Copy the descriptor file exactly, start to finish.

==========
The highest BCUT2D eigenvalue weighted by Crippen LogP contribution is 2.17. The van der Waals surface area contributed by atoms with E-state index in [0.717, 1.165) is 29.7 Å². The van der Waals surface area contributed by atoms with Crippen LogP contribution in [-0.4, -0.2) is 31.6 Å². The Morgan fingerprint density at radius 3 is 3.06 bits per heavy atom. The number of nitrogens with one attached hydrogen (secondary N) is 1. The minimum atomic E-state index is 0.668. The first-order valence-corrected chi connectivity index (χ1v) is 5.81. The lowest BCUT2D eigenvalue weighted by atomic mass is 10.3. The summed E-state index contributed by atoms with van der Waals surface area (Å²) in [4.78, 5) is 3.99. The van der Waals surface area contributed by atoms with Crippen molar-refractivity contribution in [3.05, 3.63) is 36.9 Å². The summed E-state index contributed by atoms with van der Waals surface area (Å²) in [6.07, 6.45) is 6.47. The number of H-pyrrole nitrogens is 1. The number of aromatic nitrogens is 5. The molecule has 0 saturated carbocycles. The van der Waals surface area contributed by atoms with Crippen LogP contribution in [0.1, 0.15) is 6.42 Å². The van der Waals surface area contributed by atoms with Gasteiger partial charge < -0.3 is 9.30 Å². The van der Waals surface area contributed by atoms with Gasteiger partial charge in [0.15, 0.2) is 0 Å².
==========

The highest BCUT2D eigenvalue weighted by Crippen LogP contribution is 2.17. The van der Waals surface area contributed by atoms with E-state index in [0.717, 1.165) is 29.7 Å². The van der Waals surface area contributed by atoms with Crippen LogP contribution in [-0.4, -0.2) is 31.6 Å². The Morgan fingerprint density at radius 3 is 3.06 bits per heavy atom. The number of nitrogens with one attached hydrogen (secondary N) is 1. The minimum atomic E-state index is 0.668. The first-order valence-corrected chi connectivity index (χ1v) is 5.81. The lowest BCUT2D eigenvalue weighted by atomic mass is 10.3. The summed E-state index contributed by atoms with van der Waals surface area (Å²) in [4.78, 5) is 3.99. The van der Waals surface area contributed by atoms with Crippen molar-refractivity contribution in [3.05, 3.63) is 36.9 Å². The summed E-state index contributed by atoms with van der Waals surface area (Å²) in [6.07, 6.45) is 6.47. The number of H-pyrrole nitrogens is 1. The number of aromatic nitrogens is 5. The molecule has 0 saturated carbocycles. The van der Waals surface area contributed by atoms with Crippen LogP contribution in [0.1, 0.15) is 6.42 Å². The van der Waals surface area contributed by atoms with Gasteiger partial charge < -0.3 is 9.30 Å². The van der Waals surface area contributed by atoms with Gasteiger partial charge in [0.15, 0.2) is 0 Å².